Details: (MA15+), In Cinemas 12 November 2009, United Kingdom, English
Synopsis: A corrupt young man somehow keeps his youthful beauty eternally, but a special painting gradually reveals his inner ugliness to all.
Like the painting, B-grade horror movie fast loses appeal.
Director Oliver Parker successfully mined the Oscar Wilde canon with The Importance of Being Earnest and An Ideal Husband but he blows it completely with Dorian Gray. The Gothic tale of the effete young man who makes a pact with the devil sinks under the weight of inept acting (with the honorable exception of Colin Firth) and heavy-handed direction, and offers few scares and little tension.
Although the film was produced by the re-born Ealing Studios, its B-grade horror sensibility would have more suited to the house of Hammer. Roadshow is giving the movie a token cinema release (just one session per day at my local multiplex) en route to the DVD stores.
Just as dull and uninspiring as he was Prince Caspian in the last edition of the Chronicles of Narnia, Ben Barnes plays Dorian, an orphan who inherits his grandfather’s gloomy mansion. Quickly falling under the spell of the hedonistic dandy Lord Henry Wooton (Firth), Dorian seduces, then promptly discards actress Sybil Vane (Rachel Hurd-Wood, who’s nearly as vapid as Barnes).
Gray then embarks on a binge of orgies, seductions (a mother/daughter tryst is especially awful), drugs, sadomasochism and, ultimately, murder. Meanwhile his portrait painted by gay painter Basil (Ben Chaplin) starts to show signs of ageing and decay while Dorian’s appearance remains unblemished.
Years later after returning from a lengthy trip abroad, his recantation and affair with Wooton’s free-spirited daughter Emily (Rebecca Hall) are as unconvincing and short-lived as they are un-moving. I was utterly indifferent to his fate.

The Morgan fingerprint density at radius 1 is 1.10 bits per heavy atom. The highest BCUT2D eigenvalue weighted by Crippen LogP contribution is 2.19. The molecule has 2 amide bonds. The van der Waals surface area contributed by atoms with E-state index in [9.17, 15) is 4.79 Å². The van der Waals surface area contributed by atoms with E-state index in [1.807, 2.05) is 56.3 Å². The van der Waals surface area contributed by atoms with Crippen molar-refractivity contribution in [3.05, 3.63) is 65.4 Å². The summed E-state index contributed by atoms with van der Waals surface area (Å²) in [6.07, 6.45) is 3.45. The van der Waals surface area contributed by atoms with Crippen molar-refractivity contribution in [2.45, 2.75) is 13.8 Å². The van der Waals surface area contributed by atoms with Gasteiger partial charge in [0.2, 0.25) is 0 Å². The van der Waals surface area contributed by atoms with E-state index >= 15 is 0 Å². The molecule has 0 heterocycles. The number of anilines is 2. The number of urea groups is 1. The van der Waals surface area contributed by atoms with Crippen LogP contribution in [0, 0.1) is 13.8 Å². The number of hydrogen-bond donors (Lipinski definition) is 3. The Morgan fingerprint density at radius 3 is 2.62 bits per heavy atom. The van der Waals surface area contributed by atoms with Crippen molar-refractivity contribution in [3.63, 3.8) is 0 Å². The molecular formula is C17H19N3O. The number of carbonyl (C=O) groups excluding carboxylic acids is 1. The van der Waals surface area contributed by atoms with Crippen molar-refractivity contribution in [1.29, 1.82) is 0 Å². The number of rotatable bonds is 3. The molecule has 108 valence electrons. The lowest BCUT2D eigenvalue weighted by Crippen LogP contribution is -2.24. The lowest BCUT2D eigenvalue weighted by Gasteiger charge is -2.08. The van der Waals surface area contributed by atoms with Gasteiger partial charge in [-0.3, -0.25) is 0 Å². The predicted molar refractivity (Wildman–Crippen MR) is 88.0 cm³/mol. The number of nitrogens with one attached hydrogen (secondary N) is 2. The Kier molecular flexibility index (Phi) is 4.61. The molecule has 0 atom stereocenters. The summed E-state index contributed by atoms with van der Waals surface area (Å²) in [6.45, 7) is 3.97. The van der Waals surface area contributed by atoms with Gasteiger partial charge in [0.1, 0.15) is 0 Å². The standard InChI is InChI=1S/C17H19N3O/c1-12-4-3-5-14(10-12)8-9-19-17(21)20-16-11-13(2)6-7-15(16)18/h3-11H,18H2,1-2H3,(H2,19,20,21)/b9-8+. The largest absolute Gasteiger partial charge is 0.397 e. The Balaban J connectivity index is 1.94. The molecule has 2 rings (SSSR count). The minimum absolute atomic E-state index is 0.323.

Barnes is a blank canvas – the fixed stare is his trademark look – as his face registers a tiny range of emotions, even when splattered with blood. He’s a far cry from the pleasure-seeking, anything-goes persona of a Mick Jagger of the 1960s, a latter-day counterpart. Always good value, Firth tosses off his character’s bitchy witticisms and epithets with his usual aplomb. Henry makes it plain he lusts after Dorian’s “youth and beauty,” but the young man has no other qualities he’d envy. There is a homo-erotic undercurrent to their relationship, but we’re not spared the sight of a sexual encounter between Dorian and Basil. The soft-core scenes of orgies and assorted debauchery are simply tedious.
Explaining what drew him to this story, Parker has said, “I was keen to delve into the darker side of Wilde’s works, liberate their dialogue from the plays, and create a new world on screen. As with every classic, there is an eternal dynamic. Its themes – those of obsessive beauty and youth – are urgent.”
Parker does use CGI effectively to conjure up a dark, decadent Victorian London, but I don’t think the film has anything new or meaningful to say about those themes. As for the painting, the face not only develops pustules and wrinkles, it oozes maggots. I don’t think old Oscar would have approved.
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